Water/Hycean Worlds & Oceanography

CO2 Ocean Bistability On Terrestrial Exoplanets

By Keith Cowing
Press Release
October 3, 2022
Filed under , , , , ,
CO2 Ocean Bistability On Terrestrial Exoplanets
Energetic properties of terrestrial planetary climates at low instellation as a function of surface temperature Tsurf (y-axes) and CO2 partial pressure (x-axes). In each panel, the black line represents the CO2 saturation vapor pressure curve; climates with CO2 greater than that of the vapor pressure curve at a given temperature are super-saturated at their surface (grey region in all three panels). The white dotted line in each panel represents the approximate contour location of the Seff value separating climates that can support CO2 bistability vs. those that may limit cycle between condensing and non-condensing states (see Sections 3.2 and 3.3 for discussion of those climate types). The black dotted line in each panel marks the temperature below which CO2 clathrate hydrates may be stable. In panel A, the contours represent the top-of-atmosphere stellar irradiation required to maintain a climate with a given surface temperature and pCO2, normalized by the instellation received at Earth’s orbit, i.e. S/SEarth = Seff. Panel B shows the global-mean outgoing longwave radiation (OLR). Panel C shows the global-mean planetary albedo.

Cycling of carbon dioxide between the atmosphere and interior of rocky planets can stabilize global climate and enable planetary surface temperatures above freezing over geologic time.

However, variations in global carbon budget and unstable feedback cycles between planetary sub-systems may destabilize the climate of rocky exoplanets toward regimes unknown in the Solar System. Here, we perform clear-sky atmospheric radiative transfer and surface weathering simulations to probe the stability of climate equilibria for rocky, ocean-bearing exoplanets at instellations relevant for planetary systems in the outer regions of the circumstellar habitable zone.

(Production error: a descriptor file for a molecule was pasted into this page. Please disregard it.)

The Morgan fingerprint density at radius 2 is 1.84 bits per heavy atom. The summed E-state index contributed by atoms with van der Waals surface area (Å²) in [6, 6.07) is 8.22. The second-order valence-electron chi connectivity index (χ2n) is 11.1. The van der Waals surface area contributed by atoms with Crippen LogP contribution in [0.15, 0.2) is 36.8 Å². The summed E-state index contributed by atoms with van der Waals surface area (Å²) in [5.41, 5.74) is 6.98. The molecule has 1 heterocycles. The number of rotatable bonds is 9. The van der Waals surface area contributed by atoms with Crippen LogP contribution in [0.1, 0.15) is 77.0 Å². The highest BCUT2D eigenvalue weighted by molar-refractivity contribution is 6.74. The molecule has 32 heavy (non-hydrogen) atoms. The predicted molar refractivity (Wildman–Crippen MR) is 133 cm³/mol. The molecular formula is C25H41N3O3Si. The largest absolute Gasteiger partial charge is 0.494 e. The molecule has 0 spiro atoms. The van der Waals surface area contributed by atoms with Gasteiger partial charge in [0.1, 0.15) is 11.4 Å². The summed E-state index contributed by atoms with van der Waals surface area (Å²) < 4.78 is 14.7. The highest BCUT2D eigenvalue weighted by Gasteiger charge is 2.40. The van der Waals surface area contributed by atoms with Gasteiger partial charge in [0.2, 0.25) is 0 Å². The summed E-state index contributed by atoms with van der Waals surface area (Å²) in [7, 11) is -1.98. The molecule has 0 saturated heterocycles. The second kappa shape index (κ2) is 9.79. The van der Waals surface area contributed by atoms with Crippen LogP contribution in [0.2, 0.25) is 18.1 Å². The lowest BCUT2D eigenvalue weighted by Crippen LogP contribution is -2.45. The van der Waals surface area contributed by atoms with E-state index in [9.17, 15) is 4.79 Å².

Our simulations suggest that planets orbiting G- and F-type stars (but not M-type stars) may display bistability between an Earth-like climate state with efficient carbon sequestration and an alternative stable climate equilibrium where CO2 condenses at the surface and forms a blanket of either clathrate hydrate or liquid CO2. At increasing instellation and with ineffective weathering, the latter state oscillates between cool, surface CO2-condensing and hot, non-condensing climates. CO2 bistable climates may emerge early in planetary history and remain stable for billions of years.

The carbon dioxide-condensing climates follow an opposite trend in pCO2 versus instellation compared to the weathering-stabilized planet population, suggesting the possibility of observational discrimination between these distinct climate categories.

R.J. Graham, Tim Lichtenberg, Ray Pierrehumbert

Comments: Accepted for publication in JGR-Planets. 19 pages (including references and Tables), 6 figures, corresponding author email: [email protected] http URL
Subjects: Earth and Planetary Astrophysics (astro-ph.EP)
Cite as: arXiv:2210.00149 [astro-ph.EP] (or arXiv:2210.00149v1 [astro-ph.EP] for this version)
Submission history
From: R.J. Graham
[v1] Sat, 1 Oct 2022 00:08:34 UTC (41,626 KB)

Explorers Club Fellow, ex-NASA Space Station Payload manager/space biologist, Away Teams, Journalist, Lapsed climber, Synaesthete, Na’Vi-Jedi-Freman-Buddhist-mix, ASL, Devon Island and Everest Base Camp veteran, (he/him) 🖖🏻